A Couple Footloose Views On Viewability Today

Article contributed by Matt Prohaska, Principal, Prohaska Consulting



OK, quick show of hands: how many of you were raised in the “Footloose” era? I mean, how many of you were teenagers when that movie came out?


I was a spry 13, and one of the my favorite scenes was the Chicken standoff, where Kevin Bacon playing Ren McCormack (btw, a bit surprising that more newborn boys weren’t named Ren a few years after that movie, right, or is that just me?) proves his toughness by winning the staring contest with Chuck. It had Bonnie Tyler’s “Holding Out For A Hero” playing in the background – one of the top sports montage themes of its day – and it was a classic good-guy-wins ending.


We have another similar staring contest happening right now between sellers and buyers, and not just the annual tradition that is the national TV upfront season. Good times, good times. No, I’m referring to the current stalemate happening with some digital publishers and some advertisers around using viewability ratings in a guarantee to buy impressions.


I’ve spoken with several publishers recently who are debating internally how to handle major advertisers (let’s say some in the CPG category) wanting to buy on either comScore’s vCE or Nielsen’s OCR, not simply to tag the ads and measure how they rate, but now to pay when their ads are in view. Many of us saw buyers moving in this direction a while back, when the capabilities were being built and sold into the brands by these large research firms. And I understand the buyers’ desire to weed out ads that are never “seen” by the consumer. But asking a publisher to only get paid on ads that are “seen” by one research firm’s methodology, whether it’s comscore, Nielsen, or even newer players like Forensiq, and not counting a publisher’s methodology or independent vendor like Moat, is a tough pill to swallow and a slippery slope, in the short term.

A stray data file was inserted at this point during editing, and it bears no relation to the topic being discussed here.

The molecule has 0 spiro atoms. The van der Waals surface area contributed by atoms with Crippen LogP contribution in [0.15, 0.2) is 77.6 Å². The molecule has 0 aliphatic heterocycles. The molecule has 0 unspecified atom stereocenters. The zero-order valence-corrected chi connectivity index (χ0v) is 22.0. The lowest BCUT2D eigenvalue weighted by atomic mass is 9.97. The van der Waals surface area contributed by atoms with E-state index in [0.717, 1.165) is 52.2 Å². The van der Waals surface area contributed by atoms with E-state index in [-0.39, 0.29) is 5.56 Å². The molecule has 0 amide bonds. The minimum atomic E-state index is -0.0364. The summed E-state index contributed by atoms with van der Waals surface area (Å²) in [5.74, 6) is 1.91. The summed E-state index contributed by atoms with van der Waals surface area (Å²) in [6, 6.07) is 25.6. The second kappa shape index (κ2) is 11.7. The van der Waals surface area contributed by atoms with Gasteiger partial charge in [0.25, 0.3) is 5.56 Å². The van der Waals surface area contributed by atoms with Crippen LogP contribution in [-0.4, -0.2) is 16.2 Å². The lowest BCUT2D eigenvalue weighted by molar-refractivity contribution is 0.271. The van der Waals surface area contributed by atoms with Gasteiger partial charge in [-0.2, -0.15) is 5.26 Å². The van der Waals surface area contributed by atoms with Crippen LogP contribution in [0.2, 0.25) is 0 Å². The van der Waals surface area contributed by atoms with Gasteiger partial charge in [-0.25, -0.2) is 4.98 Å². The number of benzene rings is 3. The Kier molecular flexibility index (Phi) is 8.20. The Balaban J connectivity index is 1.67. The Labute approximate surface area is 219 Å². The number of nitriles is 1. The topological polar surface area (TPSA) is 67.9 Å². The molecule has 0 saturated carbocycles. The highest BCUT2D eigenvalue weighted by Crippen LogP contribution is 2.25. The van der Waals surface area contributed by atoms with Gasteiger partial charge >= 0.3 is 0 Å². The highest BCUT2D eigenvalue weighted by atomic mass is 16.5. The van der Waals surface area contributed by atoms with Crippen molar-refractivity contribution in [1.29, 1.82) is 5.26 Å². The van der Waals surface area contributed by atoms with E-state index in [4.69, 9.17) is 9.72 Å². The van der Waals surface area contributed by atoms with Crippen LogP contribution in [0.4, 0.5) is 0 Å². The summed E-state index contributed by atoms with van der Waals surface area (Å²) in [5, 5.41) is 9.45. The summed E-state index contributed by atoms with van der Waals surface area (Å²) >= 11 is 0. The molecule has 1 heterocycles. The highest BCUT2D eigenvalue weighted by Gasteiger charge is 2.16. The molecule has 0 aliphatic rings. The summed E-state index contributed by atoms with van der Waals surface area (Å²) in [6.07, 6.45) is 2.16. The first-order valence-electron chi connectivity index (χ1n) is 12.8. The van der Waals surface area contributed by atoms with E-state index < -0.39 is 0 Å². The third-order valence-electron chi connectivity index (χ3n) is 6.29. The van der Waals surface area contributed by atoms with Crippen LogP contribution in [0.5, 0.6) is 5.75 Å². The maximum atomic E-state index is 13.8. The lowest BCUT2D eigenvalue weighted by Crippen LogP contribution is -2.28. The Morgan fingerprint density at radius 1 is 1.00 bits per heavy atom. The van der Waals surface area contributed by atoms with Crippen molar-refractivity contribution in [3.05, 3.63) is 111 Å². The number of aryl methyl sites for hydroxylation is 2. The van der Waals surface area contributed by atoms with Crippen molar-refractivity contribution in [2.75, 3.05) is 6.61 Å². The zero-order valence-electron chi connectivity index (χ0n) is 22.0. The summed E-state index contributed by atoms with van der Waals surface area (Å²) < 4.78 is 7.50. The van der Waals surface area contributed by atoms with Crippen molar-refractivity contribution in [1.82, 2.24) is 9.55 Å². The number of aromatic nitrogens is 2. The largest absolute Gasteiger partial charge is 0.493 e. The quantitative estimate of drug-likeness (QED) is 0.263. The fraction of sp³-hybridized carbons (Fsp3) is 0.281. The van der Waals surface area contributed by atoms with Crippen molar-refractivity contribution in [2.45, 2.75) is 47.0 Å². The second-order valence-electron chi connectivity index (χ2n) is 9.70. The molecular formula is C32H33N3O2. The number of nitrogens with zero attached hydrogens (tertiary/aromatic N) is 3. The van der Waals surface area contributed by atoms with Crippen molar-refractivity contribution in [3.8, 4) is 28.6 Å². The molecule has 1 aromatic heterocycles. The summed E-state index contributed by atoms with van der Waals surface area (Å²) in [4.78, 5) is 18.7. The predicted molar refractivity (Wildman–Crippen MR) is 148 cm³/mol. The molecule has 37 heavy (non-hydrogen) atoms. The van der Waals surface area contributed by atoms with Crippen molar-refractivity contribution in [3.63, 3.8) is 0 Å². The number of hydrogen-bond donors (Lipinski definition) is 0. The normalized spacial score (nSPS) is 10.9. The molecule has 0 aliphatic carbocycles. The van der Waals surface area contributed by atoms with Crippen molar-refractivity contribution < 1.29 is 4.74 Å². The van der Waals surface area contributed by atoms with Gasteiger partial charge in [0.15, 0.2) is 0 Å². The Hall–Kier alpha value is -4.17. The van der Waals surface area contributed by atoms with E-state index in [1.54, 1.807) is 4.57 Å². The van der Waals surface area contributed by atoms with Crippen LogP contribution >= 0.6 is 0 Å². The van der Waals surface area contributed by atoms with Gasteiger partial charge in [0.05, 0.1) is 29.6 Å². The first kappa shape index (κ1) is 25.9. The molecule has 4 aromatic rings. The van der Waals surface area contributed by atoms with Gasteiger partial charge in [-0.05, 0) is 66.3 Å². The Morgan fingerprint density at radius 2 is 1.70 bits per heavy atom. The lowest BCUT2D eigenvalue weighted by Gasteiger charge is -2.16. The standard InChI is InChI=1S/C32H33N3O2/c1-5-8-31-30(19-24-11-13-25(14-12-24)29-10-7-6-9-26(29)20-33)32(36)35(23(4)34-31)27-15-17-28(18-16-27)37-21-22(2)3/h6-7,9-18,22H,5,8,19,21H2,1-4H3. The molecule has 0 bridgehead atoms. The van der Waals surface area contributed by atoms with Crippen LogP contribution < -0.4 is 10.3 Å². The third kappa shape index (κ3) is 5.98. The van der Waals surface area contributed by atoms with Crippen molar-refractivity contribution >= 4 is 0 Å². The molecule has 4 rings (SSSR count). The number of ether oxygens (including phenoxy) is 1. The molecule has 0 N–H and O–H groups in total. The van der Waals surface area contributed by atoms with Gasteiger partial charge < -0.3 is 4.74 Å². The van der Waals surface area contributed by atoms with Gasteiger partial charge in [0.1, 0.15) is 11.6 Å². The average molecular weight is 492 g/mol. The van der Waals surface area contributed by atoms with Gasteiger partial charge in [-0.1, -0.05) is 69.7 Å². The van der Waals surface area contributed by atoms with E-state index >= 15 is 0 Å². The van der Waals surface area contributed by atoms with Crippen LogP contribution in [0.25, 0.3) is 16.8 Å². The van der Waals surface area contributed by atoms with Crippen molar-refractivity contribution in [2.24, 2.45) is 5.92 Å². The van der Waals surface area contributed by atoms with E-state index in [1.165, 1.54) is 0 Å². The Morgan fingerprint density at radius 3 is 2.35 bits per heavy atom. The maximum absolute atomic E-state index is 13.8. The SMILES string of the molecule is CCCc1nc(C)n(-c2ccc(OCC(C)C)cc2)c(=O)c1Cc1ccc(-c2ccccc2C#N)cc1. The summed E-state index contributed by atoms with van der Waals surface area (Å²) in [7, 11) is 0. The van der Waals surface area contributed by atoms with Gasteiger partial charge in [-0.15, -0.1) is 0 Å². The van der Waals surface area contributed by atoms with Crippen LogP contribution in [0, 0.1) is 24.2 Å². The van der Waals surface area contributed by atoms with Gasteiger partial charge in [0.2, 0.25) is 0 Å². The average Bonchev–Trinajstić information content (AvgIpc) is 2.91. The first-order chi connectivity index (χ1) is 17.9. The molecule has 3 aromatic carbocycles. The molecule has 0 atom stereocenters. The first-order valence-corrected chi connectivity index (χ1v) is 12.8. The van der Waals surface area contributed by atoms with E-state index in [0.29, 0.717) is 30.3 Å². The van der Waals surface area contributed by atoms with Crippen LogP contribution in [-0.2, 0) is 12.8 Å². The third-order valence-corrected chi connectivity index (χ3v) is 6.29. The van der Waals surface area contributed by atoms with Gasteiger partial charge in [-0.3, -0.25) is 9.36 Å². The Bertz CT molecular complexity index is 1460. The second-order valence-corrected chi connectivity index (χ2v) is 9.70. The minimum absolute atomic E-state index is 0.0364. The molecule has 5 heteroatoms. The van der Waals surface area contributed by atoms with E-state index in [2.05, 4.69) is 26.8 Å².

If I’m a publisher talking to an advertiser working with, say, Nielsen, who buys a lot of TV, it might be tempting to make a defensive argument that asks how viewability works in TV and how once again, just because something can be measured, like say clicks, should that be the currency for determining inventory and audience value? Even when looking at commercial ratings, or Live +3 days, to account for DVR usage, it’s pretty apples and pears but still not a fair comparison. Imagine paying for TV GRPs only when someone has definitely sat in front of the TV for at least one, full, normal second to see the ad. However, I understand the digital buyer’s argument that s/he simply wants to buy impressions that have at least had the chance for that one second of impact.


So are digital publishers going to simply be able to raise their CPM by 30% if their average 300×250 is out of view 30% of the time? And are comscore’s & Nielsen’s methodology close enough at least to each other to be able to forecast inventory enough to determine what that projected viewability is to assign value? We don’t have ideal marketplace conditions yet, but I believe this will become a standard metric for buying, and publishers eventually will get past the short-term hit to their total yield by gradually adjusting how their ads are served and priced, to drive more trust, value, and revenue.


I’d love it if you could please let me know in the comment section below what I’m missing, where I’m out of touch, or what your own prediction is of how and when this will net out. Because the tractors are getting closer to each other, and time is starting to run out. But in the movie, there were only two tractors. In our world today, there are many publishers possibly willing to drive off the road for buyers, but there are also plenty of advertisers that don’t even have their own tractor yet.  With all this uncertainty, only one thing is clear: we all want to be Ren, even if it means winning because we got our shoelace stuck on the brake and we couldn’t jump off the tractor.


Matt Prohaska is the former Programmatic Advertising Director of The New York Times and has recently re-opened Prohaska Consulting. Look for his column on the fourth Thursday of every month.

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